The Poorkan villa used to be an abounded building. Our clients (Mojdeh Ghodousi and Ali Kamran) decided to build a villa on their inherited land. Instead we encouraged the proposition of renovating the existing building on the on.
We intended to recycle the space, in order to bring it back to the cycle of useful, contemporary spaces.
Renovating a semi-detached, single fronted Edwardian terrace house always poses a unique set of challenges. The sites are often long and narrow with a shared party wall on one side and an existing house which can be over 100 years old. The main challenge is always how to create modern, flexible, light-filled spaces with limited site access and a tight budget.
All the rooms started as a blank canvas and careful consideration was given to the architectural style of the property. On the upper floor, the house has a chic modern bathroom, a study and several bedrooms. The design of the children’s rooms incorporates their favourite colours, and hints at their hobbies and interests. Both rooms include brilliant bespoke storage furniture.
Pompejus is a watchtower on Fort de Roovere in Halsteren, West Brabant. The tower looks out over the West Brabant Water Defence Line, the oldest part of the Zuiderwaterlinie running from Bergen op Zoom to Grave. Pompejus is a watchtower, an open-air theatre and an information point for tourists. Pompejus is named after the first commander of the fortress, Pompejus de Roovere.
The project was designed for a young couple with two small children and their beach house at a residential condo.
The concept was integrate social area providing interaction between the family members and friends. It was proposed one and only living room that has a fireplace for winter days. Next to the living is the dining room and the gourmet area with a barbecue pit, a pizza oven and a bar.
This coffee kiosk in the middle of a courtyard in Batavia Stad Fashion Outlet is present and invisible at the same time. Due to a minimalistic structure and a maximum use of glass, the kiosk is sometimes no more than its slatted wooden ceiling, that runs from the outside to the interior, hardly interrupted by the facade. At the same time, the building is an eye catcher standing out because of its smooth, rounded, contemporary design features.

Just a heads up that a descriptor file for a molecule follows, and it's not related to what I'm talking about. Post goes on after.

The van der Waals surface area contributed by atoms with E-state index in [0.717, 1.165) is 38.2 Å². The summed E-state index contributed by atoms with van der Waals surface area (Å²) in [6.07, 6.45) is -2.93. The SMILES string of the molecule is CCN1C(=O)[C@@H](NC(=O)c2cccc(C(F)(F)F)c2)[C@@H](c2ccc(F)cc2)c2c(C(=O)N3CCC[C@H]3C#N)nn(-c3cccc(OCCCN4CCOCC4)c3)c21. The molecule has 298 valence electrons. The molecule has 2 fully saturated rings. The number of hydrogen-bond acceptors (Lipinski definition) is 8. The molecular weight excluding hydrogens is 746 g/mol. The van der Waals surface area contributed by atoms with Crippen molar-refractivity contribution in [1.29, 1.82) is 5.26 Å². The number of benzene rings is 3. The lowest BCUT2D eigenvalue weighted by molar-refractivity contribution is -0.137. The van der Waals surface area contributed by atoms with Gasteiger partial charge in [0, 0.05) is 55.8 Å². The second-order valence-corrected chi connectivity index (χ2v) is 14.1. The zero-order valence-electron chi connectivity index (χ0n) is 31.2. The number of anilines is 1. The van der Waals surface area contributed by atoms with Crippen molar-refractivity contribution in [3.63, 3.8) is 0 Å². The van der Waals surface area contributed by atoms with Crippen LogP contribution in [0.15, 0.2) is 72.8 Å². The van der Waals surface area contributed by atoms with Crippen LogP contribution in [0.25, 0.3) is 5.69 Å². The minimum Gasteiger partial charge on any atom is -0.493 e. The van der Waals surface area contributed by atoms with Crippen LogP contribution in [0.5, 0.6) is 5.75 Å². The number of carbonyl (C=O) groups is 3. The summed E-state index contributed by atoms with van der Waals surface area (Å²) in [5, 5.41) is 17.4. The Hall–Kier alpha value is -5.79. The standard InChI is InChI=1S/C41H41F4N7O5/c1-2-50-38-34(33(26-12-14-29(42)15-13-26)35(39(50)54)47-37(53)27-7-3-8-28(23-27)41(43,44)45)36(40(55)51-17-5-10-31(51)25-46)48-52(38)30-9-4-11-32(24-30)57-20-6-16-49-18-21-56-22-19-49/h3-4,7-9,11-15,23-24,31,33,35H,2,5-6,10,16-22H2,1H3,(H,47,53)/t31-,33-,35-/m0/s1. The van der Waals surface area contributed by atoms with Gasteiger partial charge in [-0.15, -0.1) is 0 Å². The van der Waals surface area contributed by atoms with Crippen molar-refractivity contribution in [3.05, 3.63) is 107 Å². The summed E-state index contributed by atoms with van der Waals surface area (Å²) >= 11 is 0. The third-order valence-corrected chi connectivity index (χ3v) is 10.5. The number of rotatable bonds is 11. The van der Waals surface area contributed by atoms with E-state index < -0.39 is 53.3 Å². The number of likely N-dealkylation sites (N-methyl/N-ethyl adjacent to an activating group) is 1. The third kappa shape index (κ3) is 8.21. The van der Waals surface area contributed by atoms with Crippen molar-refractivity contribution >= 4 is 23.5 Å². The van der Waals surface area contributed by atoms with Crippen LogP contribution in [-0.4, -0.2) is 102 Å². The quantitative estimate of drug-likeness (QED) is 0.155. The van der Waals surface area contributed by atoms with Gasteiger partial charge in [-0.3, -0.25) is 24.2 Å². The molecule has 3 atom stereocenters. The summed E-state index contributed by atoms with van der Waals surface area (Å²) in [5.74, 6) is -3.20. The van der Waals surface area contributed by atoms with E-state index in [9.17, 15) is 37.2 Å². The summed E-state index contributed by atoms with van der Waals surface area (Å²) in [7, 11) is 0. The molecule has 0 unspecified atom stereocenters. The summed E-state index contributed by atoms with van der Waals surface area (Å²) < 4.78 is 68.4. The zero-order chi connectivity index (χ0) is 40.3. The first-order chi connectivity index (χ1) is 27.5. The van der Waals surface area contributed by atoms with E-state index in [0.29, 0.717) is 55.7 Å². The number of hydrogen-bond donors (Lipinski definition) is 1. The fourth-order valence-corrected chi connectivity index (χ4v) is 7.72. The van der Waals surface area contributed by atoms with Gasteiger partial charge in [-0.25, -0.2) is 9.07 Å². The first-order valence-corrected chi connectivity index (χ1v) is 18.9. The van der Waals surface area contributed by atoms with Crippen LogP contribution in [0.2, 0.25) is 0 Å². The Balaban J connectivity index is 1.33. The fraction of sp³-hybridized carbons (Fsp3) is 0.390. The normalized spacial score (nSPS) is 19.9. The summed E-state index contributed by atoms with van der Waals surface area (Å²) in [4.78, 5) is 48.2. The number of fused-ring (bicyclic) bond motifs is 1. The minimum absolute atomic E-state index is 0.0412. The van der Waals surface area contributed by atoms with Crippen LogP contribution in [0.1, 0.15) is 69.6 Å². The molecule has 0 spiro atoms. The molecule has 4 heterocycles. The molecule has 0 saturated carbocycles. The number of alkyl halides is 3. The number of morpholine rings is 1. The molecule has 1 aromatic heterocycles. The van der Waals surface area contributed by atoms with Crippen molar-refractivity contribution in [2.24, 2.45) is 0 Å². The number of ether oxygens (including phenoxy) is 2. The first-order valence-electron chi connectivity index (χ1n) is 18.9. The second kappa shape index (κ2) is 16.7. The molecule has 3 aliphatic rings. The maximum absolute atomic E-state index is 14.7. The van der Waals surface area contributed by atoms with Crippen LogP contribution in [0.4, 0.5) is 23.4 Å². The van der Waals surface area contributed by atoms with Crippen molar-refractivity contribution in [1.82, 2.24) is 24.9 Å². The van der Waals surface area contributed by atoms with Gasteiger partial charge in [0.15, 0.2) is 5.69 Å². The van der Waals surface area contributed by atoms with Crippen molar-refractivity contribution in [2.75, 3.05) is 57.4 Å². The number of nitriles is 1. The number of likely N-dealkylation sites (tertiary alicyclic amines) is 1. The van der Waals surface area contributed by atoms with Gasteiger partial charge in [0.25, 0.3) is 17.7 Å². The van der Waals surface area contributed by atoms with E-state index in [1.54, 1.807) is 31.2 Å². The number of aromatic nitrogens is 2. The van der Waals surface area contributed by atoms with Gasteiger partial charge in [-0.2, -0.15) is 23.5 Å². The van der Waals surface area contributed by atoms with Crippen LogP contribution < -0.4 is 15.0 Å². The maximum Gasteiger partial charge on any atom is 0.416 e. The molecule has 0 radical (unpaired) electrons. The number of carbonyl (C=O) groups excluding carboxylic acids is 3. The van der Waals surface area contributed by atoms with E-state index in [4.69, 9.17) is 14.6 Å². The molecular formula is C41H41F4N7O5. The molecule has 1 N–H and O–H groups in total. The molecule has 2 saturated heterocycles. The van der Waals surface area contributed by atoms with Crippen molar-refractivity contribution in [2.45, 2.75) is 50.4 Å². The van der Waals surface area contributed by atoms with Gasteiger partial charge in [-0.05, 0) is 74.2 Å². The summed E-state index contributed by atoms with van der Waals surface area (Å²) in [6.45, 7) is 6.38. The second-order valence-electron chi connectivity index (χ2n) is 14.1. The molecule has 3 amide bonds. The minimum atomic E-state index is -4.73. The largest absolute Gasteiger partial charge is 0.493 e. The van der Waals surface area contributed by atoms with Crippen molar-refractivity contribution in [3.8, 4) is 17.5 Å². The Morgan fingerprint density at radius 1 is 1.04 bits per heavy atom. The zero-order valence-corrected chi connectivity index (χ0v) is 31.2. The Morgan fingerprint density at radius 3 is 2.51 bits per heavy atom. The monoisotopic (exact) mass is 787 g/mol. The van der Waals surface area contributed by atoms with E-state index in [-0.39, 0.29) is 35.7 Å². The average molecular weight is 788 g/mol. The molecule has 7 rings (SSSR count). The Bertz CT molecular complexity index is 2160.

Open House is located in the Central Embassy complex 50m above Bangkok. Within this vast 4,600sqm double-height interior, a village of spaces has been created, each with a familiar human scale – restaurants, lounges, bars, galleries, stores, pop-ups, libraries and workspaces that all seamlessly fit together. A space that anyone can feel comfortable in, feel at home in, spend all day in, relax in and be inspired in. A place to hang out, a place to play, a place to catch up on work and a place to eat and drink.
Two separate apartments for two families make up the volume which complies with the strict regulations of Riga historical center. The height of the volume corresponds to the buildings across the street; the varying slopes of the roof react to the geometry of the nearby roofscape. The materials used for facades – black brick, painted timber boards and Rheinzink tin sheets – respond to the surrounding context of historical buildings. The tonality of used materials corresponds symbolically to the location – Ogļu (from latvian – Coal) Street.
The habitat for foundling girls is located in the historical fabric of Khansar, a small town in the heart of Iran. Before evolving into a residence for orphan girls, our charitable client had intentions of building a public clinic. We came up with a proposal of a welfare institution since the site’s location could eventually come to help its future deprived users. The orphans can find shelter under the protection of history: they will be surrounded by three of the city’s historical monuments that could serve as parents.
This is a building complex for an architectural material company that mainly deals with import carpet and domestic acoustic absorption material. We renovate and expand the existing building which has basement floor and 3 floors above the ground. Because of the difference of ground level, basement floor has open space on its south side, but on its north side it can’t get daylight. We need to carefully design the expanded volume so as not to block the daylight into the existing space. We studied a lot of models, like hollow volumes around central court or several separated volumes,and finally decided upon a simple box. In consequence, on the one hand its volume is just a simple box with a lot of randomly openings on its walls and roof, on the other hand the 4 scattered small courts make the plan complex. Because the openings of the small courts are restrained so that we feel it “inside”, but inside we can see trees and receive enough daylight from toplights so we feel it “outside”, of course the existing area also receive enough daylight. That is to say, the inside and outside are reversed, or those are merged.